New England Conservatory of Music - Neume Yearbook (Boston, MA)

 - Class of 1907

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New England Conservatory of Music - Neume Yearbook (Boston, MA) online yearbook collection, 1907 Edition, Cover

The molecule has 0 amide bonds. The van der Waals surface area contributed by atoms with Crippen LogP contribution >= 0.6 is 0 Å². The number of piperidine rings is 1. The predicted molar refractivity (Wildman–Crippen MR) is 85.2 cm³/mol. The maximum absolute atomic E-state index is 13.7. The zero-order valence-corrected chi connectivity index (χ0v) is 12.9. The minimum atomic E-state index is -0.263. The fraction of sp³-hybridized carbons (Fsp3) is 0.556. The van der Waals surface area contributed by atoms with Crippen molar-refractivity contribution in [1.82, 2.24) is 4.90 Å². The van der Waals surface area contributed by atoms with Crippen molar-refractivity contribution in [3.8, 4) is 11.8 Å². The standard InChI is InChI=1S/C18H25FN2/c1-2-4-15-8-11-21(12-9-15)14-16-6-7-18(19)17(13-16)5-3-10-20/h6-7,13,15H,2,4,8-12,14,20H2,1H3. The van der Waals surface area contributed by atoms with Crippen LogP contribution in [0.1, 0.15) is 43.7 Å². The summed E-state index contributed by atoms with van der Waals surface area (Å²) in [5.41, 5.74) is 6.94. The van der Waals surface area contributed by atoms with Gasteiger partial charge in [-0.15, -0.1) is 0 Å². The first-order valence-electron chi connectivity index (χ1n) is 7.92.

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Text from Pages 1 - 184 of the 1907 volume: